CTV News: Legislation has been introduced in Canada that would make it illegal to cause a minor to undergo conversion therapy; to remove a minor from Canada to undergo conversion therapy in another country; cause a person to undergo conversion therapy against their will; profit from providing conversion therapy; or advertise an offer to provide conversion therapy.

Spokesman-Review: Washington Gov. Jay Inslee has signed into law a bill that prohibits defendants from using a “panic defense” in court to justify violence against a member of the LGBTQ community. Washington is now the 10th state to ban so-called “gay panic” or “trans panic” defenses.

The Hill: Former 2020 Democratic contender Michael Bloomberg gave $2 million to a nonprofit working to Collective Future, a nonprofit working to registering black voters ahead of November’s general election. The group is working to register 500,000 black voters in Alabama, Florida, Georgia, Michigan, North Carolina, South Carolina, Texas, and Wisconsin.

Passing: Openly gay playwright Mart Crowley, author of the groundbreaking play The Boys in the Band, about a group of gay and bi friends in New York City, has died at age 84.

The play, a hit off-Broadway in 1968, went on to become a feature film directed by William Friedkin in 1970. Crowley finally received a Tony Award for his opus when an all-star cast brought the play to Broadway in 2018. Hollywood super-producer Ryan Murphy is now bringing that production to Netflix in the foreseeable future. RIP Mart Crowley.

The 73rd Annual Tony Awards Tonight On CBS

I was a member of the theater community years before I realized I was also part of the LGBTQ community.

As a young kid, I found the theater to be a safe space. Wondering, pretending, working hard to acquire skills I would eventually take pride in – these were all things that helped me become the man I am today. 

Hey hey – check that word ‘pride’
And it was in that community that I discovered an extended family that became even closer to me than my birth family.

I was fortunate to spend decades working professionally in the theater, and specifically on ‘the Broad Way.’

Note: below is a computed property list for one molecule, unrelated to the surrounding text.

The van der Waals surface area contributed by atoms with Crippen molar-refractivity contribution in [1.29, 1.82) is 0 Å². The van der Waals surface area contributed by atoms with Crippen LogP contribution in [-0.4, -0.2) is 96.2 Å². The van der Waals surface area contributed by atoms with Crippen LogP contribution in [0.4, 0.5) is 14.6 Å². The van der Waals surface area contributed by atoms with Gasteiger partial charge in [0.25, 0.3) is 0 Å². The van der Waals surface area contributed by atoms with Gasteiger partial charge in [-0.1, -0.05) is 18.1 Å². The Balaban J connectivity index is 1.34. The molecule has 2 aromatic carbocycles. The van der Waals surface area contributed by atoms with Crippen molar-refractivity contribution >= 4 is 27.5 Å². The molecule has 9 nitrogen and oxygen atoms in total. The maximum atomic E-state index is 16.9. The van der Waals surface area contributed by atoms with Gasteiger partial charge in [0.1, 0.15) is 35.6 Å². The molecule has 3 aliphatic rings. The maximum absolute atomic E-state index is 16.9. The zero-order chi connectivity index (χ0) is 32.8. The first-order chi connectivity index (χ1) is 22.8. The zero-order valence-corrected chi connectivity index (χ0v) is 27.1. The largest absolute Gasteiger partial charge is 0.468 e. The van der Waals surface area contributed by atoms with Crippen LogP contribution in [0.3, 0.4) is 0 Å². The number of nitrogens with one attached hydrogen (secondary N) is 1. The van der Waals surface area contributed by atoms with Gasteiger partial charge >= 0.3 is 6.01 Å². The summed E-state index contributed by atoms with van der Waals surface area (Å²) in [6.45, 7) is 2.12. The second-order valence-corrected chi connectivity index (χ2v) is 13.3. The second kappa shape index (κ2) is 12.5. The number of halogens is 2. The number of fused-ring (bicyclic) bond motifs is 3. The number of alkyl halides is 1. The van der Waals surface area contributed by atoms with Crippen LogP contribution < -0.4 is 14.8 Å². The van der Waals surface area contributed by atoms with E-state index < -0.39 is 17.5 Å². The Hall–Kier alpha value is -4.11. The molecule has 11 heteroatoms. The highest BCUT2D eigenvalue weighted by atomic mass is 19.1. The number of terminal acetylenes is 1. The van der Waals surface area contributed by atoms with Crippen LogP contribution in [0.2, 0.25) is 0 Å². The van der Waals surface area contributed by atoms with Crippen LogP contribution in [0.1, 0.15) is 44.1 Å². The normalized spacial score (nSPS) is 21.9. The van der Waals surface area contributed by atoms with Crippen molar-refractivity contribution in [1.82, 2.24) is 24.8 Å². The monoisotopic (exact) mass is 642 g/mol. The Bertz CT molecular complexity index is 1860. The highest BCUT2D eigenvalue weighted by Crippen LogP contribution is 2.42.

I think it’s awesome that the Tony Awards, theater’s biggest night, falls during Pride Month. My two worlds celebrating at the same time, and both with a sense of pride and community.

I’m looking forward to watching the telecast on CBS tonight for several reasons.

Having appeared in Broadway productions (Chicago the Musical, Follies, Hello, Dolly!) I can tell you when you’re working on a show that’s nominated – and especially when your show wins – there is a sense of pride in the work you’ve accomplished that always gave me a lump in my throat and my heart beat a bit faster.

Tonight, as theater hands out its highest honor, I’ll be cheering as so many of my friends and extended family are recognized for the incredible work they bring to the Great White Way.

And there are several LGBTQ-themed productions and out actors in the mix to take home Tonys tonight.

The Prom, a ground-breaking musical comedy about a midwestern high school student who is told she can’t bring her lesbian girlfriend to the prom received 7 nominations including Best Musical, Best Book of a Musical, Best Original Score, Best Director as well as Best Leading Actor/Musical for Brooks Ashmanskas and two Best Leading Actress/Musical noms for Beth Leavel and Caitlin Kinnunen.

The production already won the Drama Desk Award for “Best Musical” so you can bet it’s in the hunt for the top trophy.

Choir Boy, a coming-of-age story that follows a gay choir leader at a boarding school for black men by Moonlight’s Tarell Alvin McCraney, received 5 nominations including Best Play and Best Leading Actor/Play (Jeremy Pope).

Two acclaimed LGBTQ-themed revivals of plays – The Boys in the Band and Torch Song – were nominated for Best Revival of a Play. Even though Boys had an all-star cast, only Robin De Jesús scored a nomination for his performance.

The Cher Show, which chronicles the life and music of the one and only Cher, was shut out of the Best Musical category but received 3 nominations (Best Actress/Musical, Best Costumes/Musical and Best Lighting Design/Musical). Stephanie J. Block scored the Drama Desk Award for “Outstanding Actress in a Musical.”